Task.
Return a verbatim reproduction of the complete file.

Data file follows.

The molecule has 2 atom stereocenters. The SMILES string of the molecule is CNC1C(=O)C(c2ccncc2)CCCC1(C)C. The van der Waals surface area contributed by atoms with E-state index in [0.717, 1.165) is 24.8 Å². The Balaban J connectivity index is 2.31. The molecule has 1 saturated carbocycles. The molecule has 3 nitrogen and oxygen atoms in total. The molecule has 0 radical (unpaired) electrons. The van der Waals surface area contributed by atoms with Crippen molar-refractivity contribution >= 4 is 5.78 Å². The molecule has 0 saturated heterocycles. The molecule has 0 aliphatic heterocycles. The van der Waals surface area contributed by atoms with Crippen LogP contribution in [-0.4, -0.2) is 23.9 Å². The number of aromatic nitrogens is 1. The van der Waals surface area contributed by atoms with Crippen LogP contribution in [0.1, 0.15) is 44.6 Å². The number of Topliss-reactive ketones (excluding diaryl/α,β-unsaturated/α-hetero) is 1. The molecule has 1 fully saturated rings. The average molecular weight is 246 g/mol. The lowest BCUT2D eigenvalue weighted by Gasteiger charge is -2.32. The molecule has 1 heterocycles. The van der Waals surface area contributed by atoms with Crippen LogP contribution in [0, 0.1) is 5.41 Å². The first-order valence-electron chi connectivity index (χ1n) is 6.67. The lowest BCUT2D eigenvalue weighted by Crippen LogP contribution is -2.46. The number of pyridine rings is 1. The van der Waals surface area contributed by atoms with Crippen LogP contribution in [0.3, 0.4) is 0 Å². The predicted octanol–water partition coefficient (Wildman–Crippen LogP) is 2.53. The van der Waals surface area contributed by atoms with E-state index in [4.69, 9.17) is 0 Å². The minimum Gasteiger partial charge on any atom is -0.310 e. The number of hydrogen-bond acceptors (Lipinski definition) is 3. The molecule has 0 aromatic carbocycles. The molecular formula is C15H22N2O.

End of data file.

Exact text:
The molecule has 2 atom stereocenters. The SMILES string of the molecule is CNC1C(=O)C(c2ccncc2)CCCC1(C)C. The van der Waals surface area contributed by atoms with E-state index in [0.717, 1.165) is 24.8 Å². The Balaban J connectivity index is 2.31. The molecule has 1 saturated carbocycles. The molecule has 3 nitrogen and oxygen atoms in total. The molecule has 0 radical (unpaired) electrons. The van der Waals surface area contributed by atoms with Crippen molar-refractivity contribution >= 4 is 5.78 Å². The molecule has 0 saturated heterocycles. The molecule has 0 aliphatic heterocycles. The van der Waals surface area contributed by atoms with Crippen LogP contribution in [-0.4, -0.2) is 23.9 Å². The number of aromatic nitrogens is 1. The van der Waals surface area contributed by atoms with Crippen LogP contribution in [0.1, 0.15) is 44.6 Å². The number of Topliss-reactive ketones (excluding diaryl/α,β-unsaturated/α-hetero) is 1. The molecule has 1 fully saturated rings. The average molecular weight is 246 g/mol. The lowest BCUT2D eigenvalue weighted by Gasteiger charge is -2.32. The molecule has 1 heterocycles. The van der Waals surface area contributed by atoms with Crippen LogP contribution in [0, 0.1) is 5.41 Å². The first-order valence-electron chi connectivity index (χ1n) is 6.67. The lowest BCUT2D eigenvalue weighted by Crippen LogP contribution is -2.46. The number of pyridine rings is 1. The van der Waals surface area contributed by atoms with Crippen LogP contribution in [0.3, 0.4) is 0 Å². The predicted octanol–water partition coefficient (Wildman–Crippen LogP) is 2.53. The van der Waals surface area contributed by atoms with E-state index in [4.69, 9.17) is 0 Å². The minimum Gasteiger partial charge on any atom is -0.310 e. The number of hydrogen-bond acceptors (Lipinski definition) is 3. The molecule has 0 aromatic carbocycles. The molecular formula is C15H22N2O.